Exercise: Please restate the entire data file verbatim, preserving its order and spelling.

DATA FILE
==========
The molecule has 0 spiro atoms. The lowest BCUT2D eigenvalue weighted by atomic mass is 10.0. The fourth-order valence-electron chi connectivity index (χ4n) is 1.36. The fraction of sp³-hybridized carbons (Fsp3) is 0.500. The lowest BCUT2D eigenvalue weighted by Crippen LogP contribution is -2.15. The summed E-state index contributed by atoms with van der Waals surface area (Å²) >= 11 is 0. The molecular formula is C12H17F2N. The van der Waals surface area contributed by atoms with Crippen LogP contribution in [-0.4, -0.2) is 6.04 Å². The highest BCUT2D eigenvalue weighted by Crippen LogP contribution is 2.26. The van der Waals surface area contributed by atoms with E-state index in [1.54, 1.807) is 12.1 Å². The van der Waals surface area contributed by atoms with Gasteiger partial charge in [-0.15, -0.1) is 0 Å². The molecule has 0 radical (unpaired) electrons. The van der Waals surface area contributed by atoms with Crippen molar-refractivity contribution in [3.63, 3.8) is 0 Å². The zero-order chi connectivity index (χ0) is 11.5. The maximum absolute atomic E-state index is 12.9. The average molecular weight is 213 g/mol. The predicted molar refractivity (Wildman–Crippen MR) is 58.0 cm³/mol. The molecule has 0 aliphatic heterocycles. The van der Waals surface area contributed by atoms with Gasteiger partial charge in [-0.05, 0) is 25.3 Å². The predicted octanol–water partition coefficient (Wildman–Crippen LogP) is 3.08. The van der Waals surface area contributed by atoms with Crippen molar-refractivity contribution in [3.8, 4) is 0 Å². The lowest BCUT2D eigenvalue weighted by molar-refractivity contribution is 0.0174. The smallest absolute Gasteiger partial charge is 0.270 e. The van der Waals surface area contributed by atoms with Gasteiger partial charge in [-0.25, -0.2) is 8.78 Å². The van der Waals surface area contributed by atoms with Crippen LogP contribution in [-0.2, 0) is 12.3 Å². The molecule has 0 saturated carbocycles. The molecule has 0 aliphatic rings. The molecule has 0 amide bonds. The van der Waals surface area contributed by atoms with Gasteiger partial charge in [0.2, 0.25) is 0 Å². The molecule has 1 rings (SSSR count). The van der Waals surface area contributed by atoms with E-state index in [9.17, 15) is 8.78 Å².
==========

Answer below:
The molecule has 0 spiro atoms. The lowest BCUT2D eigenvalue weighted by atomic mass is 10.0. The fourth-order valence-electron chi connectivity index (χ4n) is 1.36. The fraction of sp³-hybridized carbons (Fsp3) is 0.500. The lowest BCUT2D eigenvalue weighted by Crippen LogP contribution is -2.15. The summed E-state index contributed by atoms with van der Waals surface area (Å²) >= 11 is 0. The molecular formula is C12H17F2N. The van der Waals surface area contributed by atoms with Crippen LogP contribution in [-0.4, -0.2) is 6.04 Å². The highest BCUT2D eigenvalue weighted by Crippen LogP contribution is 2.26. The van der Waals surface area contributed by atoms with E-state index in [1.54, 1.807) is 12.1 Å². The van der Waals surface area contributed by atoms with Gasteiger partial charge in [-0.15, -0.1) is 0 Å². The molecule has 0 radical (unpaired) electrons. The van der Waals surface area contributed by atoms with Crippen molar-refractivity contribution in [3.63, 3.8) is 0 Å². The zero-order chi connectivity index (χ0) is 11.5. The maximum absolute atomic E-state index is 12.9. The average molecular weight is 213 g/mol. The predicted molar refractivity (Wildman–Crippen MR) is 58.0 cm³/mol. The molecule has 0 aliphatic heterocycles. The van der Waals surface area contributed by atoms with Gasteiger partial charge in [-0.05, 0) is 25.3 Å². The predicted octanol–water partition coefficient (Wildman–Crippen LogP) is 3.08. The van der Waals surface area contributed by atoms with Crippen molar-refractivity contribution in [3.8, 4) is 0 Å². The lowest BCUT2D eigenvalue weighted by molar-refractivity contribution is 0.0174. The smallest absolute Gasteiger partial charge is 0.270 e. The van der Waals surface area contributed by atoms with Gasteiger partial charge in [-0.25, -0.2) is 8.78 Å². The van der Waals surface area contributed by atoms with Crippen LogP contribution in [-0.2, 0) is 12.3 Å². The molecule has 0 saturated carbocycles. The molecule has 0 aliphatic rings. The molecule has 0 amide bonds. The van der Waals surface area contributed by atoms with Gasteiger partial charge in [0.2, 0.25) is 0 Å². The molecule has 1 rings (SSSR count). The van der Waals surface area contributed by atoms with E-state index in [9.17, 15) is 8.78 Å².